MNOOKIN: Could it be because the reporters covering the vice-president for three of the most influential news outlets in the country are women?

Jane Mayer, who often writes about politics for The New Yorker magazine, speculates that the answer could be yes. "If Bob Woodward and Jeff Gerth wore high heels, they'd be called bitches too," she says...

In her comment, Mayer reveals herself as a skillful clairvoyant. In printing it, Mnookin shows that he would rather gossip and "speculate" than do the real work of his craft. Mnookin goes on to heap further scorn on those who dared to critique The Big Three:

MNOOKIN: [W]ith the conventions over and the campaign shifting into high gear, it's likely all this talk of condescending tone and press-corps cliques will fade into the background. Because, just as in high school, petty sniping and unfounded reputations dissipate when graduation is on the horizon.

From this, we gather that Shepard, the one reporter whom Mnookin named, isn't just sexist, he's "petty" as well. We're amazed that Brill's would trash a reporter in this way, while making no apparent effort to examine his actual outlook.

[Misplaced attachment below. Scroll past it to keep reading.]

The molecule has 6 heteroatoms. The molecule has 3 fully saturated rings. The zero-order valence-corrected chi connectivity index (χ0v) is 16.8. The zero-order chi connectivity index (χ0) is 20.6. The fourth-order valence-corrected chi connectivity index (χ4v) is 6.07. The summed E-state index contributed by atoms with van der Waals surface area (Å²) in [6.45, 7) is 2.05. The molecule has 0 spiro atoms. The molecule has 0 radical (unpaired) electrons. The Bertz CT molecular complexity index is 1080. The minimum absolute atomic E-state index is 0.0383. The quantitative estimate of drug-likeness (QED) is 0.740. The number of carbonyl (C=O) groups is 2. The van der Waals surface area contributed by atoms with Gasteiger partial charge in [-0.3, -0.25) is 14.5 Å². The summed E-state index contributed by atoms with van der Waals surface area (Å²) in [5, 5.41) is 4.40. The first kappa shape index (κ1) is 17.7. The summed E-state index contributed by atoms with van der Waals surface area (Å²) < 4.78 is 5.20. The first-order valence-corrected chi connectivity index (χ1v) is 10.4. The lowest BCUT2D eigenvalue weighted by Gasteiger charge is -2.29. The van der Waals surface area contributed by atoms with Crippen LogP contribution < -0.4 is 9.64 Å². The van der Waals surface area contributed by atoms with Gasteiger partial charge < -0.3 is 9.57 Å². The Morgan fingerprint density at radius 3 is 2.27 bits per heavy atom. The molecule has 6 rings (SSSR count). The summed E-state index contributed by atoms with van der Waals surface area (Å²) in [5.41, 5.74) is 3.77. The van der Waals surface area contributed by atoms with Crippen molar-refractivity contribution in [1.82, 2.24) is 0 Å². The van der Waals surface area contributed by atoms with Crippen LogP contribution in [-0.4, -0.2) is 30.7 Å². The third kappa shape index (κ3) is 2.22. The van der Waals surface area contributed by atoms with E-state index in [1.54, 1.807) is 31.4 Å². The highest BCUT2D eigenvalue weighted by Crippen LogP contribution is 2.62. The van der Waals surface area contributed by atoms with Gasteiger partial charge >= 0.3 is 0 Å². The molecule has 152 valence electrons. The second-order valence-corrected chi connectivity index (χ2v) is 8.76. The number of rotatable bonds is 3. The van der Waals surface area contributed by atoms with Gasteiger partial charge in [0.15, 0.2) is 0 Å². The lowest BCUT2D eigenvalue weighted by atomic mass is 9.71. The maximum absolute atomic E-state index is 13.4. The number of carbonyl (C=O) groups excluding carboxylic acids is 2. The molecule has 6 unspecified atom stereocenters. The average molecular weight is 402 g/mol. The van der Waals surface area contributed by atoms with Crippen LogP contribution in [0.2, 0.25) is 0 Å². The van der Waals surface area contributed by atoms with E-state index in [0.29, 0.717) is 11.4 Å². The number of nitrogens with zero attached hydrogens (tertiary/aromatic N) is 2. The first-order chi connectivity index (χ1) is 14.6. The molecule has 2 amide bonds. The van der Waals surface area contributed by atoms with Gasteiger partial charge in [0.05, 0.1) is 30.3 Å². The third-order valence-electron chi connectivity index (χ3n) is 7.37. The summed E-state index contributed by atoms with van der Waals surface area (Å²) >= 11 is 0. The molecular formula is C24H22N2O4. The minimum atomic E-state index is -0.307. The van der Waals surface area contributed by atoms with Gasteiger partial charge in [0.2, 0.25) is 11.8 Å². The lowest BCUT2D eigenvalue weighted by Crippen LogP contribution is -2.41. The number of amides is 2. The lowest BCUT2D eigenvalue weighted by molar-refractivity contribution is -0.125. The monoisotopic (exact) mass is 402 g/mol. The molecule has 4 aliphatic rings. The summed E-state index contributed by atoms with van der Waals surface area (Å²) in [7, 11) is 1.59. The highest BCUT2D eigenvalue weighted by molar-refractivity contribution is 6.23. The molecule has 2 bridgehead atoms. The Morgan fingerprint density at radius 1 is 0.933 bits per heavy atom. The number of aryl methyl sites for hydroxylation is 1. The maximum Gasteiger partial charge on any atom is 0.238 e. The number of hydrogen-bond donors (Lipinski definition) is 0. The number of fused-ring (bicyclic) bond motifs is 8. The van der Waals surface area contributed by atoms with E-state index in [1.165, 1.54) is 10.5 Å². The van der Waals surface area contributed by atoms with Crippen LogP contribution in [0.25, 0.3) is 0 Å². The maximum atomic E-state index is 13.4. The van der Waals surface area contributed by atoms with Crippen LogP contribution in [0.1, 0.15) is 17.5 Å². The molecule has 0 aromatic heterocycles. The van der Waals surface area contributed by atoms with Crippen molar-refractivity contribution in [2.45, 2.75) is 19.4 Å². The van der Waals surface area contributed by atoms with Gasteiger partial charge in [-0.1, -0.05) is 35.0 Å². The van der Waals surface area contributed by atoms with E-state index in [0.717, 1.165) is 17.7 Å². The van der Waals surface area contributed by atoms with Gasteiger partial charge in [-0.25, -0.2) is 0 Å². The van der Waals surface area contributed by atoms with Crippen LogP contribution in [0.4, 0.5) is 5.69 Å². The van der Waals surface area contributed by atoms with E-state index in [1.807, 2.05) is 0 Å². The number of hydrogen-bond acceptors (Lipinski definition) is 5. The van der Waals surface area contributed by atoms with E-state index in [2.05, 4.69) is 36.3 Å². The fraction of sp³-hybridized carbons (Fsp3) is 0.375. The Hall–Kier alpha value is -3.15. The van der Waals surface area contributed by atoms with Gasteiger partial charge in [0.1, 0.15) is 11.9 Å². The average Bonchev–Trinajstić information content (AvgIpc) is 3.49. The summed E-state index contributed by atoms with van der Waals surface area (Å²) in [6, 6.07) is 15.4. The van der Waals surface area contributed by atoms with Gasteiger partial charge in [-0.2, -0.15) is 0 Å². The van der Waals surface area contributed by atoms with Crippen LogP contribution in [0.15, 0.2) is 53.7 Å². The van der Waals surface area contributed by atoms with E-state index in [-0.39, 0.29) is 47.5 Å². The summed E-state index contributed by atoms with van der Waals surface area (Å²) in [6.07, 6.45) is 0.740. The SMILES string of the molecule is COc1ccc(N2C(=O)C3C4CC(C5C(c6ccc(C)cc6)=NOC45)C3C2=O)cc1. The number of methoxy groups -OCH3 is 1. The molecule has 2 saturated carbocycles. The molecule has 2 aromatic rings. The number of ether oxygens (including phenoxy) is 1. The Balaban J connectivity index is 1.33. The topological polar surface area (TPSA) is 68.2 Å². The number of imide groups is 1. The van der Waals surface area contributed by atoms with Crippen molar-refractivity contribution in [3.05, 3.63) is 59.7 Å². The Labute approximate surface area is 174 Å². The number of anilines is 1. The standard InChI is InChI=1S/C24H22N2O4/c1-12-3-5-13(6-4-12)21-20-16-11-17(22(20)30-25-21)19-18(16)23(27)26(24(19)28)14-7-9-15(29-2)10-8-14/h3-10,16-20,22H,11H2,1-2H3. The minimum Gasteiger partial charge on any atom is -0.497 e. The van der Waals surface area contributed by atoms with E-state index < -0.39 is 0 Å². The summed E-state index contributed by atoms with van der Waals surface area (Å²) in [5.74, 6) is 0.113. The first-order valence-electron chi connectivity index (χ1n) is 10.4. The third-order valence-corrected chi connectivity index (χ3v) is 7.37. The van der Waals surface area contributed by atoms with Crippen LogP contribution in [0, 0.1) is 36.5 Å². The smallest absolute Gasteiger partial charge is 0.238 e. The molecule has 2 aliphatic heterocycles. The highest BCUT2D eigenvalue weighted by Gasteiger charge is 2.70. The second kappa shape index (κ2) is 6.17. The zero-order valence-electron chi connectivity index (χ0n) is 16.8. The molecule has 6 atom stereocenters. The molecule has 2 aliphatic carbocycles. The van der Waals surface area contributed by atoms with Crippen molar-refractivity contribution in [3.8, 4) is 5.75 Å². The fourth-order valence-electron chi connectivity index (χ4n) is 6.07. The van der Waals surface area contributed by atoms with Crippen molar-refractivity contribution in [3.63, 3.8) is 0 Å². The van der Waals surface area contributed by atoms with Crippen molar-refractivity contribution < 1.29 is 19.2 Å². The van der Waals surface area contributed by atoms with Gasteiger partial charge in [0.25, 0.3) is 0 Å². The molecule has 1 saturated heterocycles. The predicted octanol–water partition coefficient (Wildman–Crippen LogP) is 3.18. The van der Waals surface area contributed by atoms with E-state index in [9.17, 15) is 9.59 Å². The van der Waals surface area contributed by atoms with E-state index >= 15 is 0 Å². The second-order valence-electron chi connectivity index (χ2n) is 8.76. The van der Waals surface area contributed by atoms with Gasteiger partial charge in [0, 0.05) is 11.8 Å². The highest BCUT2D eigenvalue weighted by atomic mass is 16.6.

But Shepard, of course, got off fairly easy; the person most quoted in this scribbling was me! Little old me, who has never once been anywhere near the Gore bus; has never called the reporters by the bad names in question; and who has never written a word about Sobieraj. The article features four direct quotes from these writers' critics, and three of those quotes come from me! By any rational reading or standard, I am surely one of the people about whom Mnookin so freely "speculates."